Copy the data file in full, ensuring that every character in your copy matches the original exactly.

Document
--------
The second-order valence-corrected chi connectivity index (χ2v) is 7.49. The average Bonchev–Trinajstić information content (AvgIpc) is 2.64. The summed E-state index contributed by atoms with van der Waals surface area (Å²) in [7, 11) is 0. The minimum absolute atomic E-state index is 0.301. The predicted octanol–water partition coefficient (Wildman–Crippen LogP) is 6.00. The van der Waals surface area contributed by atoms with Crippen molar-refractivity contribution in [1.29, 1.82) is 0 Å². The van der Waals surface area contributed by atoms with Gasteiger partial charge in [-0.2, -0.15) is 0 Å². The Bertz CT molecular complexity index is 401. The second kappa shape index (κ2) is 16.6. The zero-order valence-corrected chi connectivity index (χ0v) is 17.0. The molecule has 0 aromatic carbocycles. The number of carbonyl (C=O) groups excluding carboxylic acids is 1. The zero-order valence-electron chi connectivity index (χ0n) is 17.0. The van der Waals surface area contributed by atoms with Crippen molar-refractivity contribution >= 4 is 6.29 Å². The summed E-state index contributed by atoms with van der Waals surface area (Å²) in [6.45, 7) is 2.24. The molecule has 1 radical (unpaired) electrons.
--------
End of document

The second-order valence-corrected chi connectivity index (χ2v) is 7.49. The average Bonchev–Trinajstić information content (AvgIpc) is 2.64. The summed E-state index contributed by atoms with van der Waals surface area (Å²) in [7, 11) is 0. The minimum absolute atomic E-state index is 0.301. The predicted octanol–water partition coefficient (Wildman–Crippen LogP) is 6.00. The van der Waals surface area contributed by atoms with Crippen molar-refractivity contribution in [1.29, 1.82) is 0 Å². The van der Waals surface area contributed by atoms with Gasteiger partial charge in [-0.2, -0.15) is 0 Å². The Bertz CT molecular complexity index is 401. The second kappa shape index (κ2) is 16.6. The zero-order valence-corrected chi connectivity index (χ0v) is 17.0. The molecule has 0 aromatic carbocycles. The number of carbonyl (C=O) groups excluding carboxylic acids is 1. The zero-order valence-electron chi connectivity index (χ0n) is 17.0. The van der Waals surface area contributed by atoms with Crippen molar-refractivity contribution >= 4 is 6.29 Å². The summed E-state index contributed by atoms with van der Waals surface area (Å²) in [6.45, 7) is 2.24. The molecule has 1 radical (unpaired) electrons.